The Federal Trade Commission today announced a new proposed rule to prohibit junk fees, which are hidden and bogus fees that can harm consumers and undercut honest businesses. The FTC has estimated that these fees can cost consumers tens of billions of dollars per year in unexpected costs.
The agency launched a proceeding last year requesting public input on whether a rule would help to eliminate these unfair and deceptive charges. After receiving more than 12,000 comments on how fees affect their personal spending or business, the FTC is seeking a new round of comments on a proposed junk fee rule.
“All too often, Americans are plagued with unexpected and unnecessary fees they can’t escape. These junk fees now cost Americans tens of billions of dollars per year—money that corporations are extracting from working families just because they can,” said FTC Chair Lina M. Khan. “By hiding the total price, these junk fees make it harder for consumers to shop for the best product or service and punish businesses who are honest upfront. The FTC’s proposed rule to ban junk fees will save people money and time, and make our markets more fair and competitive.”
As the public comments made clear, consumers are fed up with hidden fees for everything from booking hotels and resort fees to buying concert tickets online, renting an apartment, and paying utility bills. Many consumers said that sellers often do not advertise the total amount they will have to pay, and disclose fees only after they are well into completing the transaction. They also said that sellers often misrepresent or do not adequately disclose the nature or purpose of certain fees, leaving consumers wondering what they are paying for or if they are getting anything at all for the fee charged.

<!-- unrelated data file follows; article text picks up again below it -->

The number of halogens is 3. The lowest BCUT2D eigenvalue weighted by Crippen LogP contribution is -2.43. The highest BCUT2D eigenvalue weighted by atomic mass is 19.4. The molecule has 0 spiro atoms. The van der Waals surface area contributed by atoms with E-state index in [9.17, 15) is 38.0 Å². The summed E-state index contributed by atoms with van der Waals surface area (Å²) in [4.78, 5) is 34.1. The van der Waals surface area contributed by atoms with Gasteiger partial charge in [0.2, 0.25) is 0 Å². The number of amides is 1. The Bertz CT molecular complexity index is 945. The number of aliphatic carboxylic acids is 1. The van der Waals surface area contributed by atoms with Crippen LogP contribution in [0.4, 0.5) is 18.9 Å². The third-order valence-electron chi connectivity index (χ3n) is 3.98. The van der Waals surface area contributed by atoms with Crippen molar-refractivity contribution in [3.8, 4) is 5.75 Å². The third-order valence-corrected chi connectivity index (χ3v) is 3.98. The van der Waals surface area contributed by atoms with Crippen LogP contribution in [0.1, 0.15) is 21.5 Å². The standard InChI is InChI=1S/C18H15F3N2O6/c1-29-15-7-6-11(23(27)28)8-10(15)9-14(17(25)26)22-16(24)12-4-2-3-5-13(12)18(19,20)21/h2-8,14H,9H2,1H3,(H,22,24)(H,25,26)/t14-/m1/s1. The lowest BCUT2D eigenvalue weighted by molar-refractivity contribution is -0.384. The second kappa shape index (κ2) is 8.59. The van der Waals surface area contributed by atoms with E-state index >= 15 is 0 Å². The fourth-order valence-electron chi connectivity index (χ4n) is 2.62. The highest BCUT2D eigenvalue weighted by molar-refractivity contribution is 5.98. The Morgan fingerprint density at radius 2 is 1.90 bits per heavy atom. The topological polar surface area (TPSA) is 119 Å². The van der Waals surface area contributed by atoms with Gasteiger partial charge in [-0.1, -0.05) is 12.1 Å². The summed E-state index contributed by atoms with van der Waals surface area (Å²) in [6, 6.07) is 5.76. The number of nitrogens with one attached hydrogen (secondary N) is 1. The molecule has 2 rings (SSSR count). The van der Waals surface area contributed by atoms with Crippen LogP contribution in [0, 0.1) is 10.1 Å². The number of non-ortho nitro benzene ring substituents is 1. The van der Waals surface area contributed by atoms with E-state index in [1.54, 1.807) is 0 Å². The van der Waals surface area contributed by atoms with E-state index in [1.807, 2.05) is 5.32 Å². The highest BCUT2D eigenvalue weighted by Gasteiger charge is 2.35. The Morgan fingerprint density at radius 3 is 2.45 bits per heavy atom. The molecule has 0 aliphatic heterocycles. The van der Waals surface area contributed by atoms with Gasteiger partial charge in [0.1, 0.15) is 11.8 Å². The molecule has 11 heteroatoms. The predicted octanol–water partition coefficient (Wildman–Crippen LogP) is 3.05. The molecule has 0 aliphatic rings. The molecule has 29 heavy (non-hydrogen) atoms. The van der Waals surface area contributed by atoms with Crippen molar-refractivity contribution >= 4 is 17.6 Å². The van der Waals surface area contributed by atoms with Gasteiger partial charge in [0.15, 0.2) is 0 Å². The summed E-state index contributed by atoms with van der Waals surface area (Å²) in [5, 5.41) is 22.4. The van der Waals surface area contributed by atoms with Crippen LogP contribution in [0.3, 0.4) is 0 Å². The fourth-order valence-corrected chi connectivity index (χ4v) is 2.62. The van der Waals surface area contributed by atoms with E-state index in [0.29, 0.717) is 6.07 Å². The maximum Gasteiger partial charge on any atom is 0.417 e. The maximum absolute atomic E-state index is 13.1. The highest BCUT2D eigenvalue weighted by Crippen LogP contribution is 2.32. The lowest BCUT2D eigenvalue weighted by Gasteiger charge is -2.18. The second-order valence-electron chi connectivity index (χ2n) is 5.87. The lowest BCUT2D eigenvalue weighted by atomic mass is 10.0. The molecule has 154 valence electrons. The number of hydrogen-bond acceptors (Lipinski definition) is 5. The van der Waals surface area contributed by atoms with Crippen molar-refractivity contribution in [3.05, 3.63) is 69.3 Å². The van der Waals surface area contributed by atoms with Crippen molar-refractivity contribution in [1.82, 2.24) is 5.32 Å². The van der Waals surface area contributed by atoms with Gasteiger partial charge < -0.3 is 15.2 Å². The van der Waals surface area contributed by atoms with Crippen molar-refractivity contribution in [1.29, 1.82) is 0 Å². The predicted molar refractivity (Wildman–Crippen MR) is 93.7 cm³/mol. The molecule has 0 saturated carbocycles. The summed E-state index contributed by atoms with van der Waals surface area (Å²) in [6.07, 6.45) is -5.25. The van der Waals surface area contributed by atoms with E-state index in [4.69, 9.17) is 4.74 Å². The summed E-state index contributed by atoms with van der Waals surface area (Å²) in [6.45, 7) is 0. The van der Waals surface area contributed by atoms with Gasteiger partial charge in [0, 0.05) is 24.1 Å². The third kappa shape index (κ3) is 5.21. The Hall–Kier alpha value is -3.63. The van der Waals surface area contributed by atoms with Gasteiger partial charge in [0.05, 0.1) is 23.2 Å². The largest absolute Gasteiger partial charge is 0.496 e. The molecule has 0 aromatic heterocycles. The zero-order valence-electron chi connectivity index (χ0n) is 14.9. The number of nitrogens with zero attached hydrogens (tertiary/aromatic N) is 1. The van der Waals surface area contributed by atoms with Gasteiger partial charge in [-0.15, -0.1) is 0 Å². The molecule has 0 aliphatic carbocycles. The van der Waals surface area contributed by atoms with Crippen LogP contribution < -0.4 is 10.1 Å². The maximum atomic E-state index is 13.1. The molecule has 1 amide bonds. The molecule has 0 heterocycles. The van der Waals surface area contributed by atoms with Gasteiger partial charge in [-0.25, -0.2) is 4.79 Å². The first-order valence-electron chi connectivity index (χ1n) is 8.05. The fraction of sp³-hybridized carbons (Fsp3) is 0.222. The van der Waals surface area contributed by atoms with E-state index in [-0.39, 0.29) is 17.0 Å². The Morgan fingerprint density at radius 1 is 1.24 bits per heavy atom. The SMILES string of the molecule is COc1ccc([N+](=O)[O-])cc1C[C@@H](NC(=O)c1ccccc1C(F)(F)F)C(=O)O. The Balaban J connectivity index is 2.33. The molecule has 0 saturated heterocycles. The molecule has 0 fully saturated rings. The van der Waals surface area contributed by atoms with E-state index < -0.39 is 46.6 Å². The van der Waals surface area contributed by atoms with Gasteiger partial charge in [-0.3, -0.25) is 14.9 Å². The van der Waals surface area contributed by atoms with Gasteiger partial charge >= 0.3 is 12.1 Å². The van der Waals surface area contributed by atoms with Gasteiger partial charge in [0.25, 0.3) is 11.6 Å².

The proposed rule will save consumers more than 50 million hours per year of wasted time spent searching for the total price in live-ticketing and short-term lodging alone, according to FTC estimates. This time savings is equivalent to more than $10 billion over the next decade.
The Proposed Rule
The proposed rule would ban businesses from running up the bills with hidden and bogus fees, ensure consumers know exactly how much they are paying and what they are getting, and help spur companies to compete on offering the lowest price. Businesses would have to include all mandatory fees when telling consumers a price, making it easier for consumers to comparison shop for the lowest price. The proposed rule would also have enforcement teeth, allowing the FTC to secure refunds for harmed consumers and seek monetary penalties against companies that do not comply with its provisions.
To accomplish this, the proposed rule would ban the following junk fee practices that consistently confuse and trick consumers:
- Hidden Fees. Consumers told the FTC that dishonest businesses routinely engage in bait-and-switch pricing tactics that hide mandatory fees and deceive consumers about the price. This is because fees imposed later, but before the purchase is made, significantly increase the total that consumers pay. Accordingly, the proposed rule would prohibit businesses from advertising prices that hide or leave out mandatory fees; and
- Bogus Fees. Many consumers also said that they often do not know what fees are for, because dishonest businesses routinely misrepresent or fail to adequately disclose the nature or purpose of the fees. The rule would prohibit sellers from misrepresenting fees and require them to disclose upfront the amount and purpose of the fees and whether they are refundable.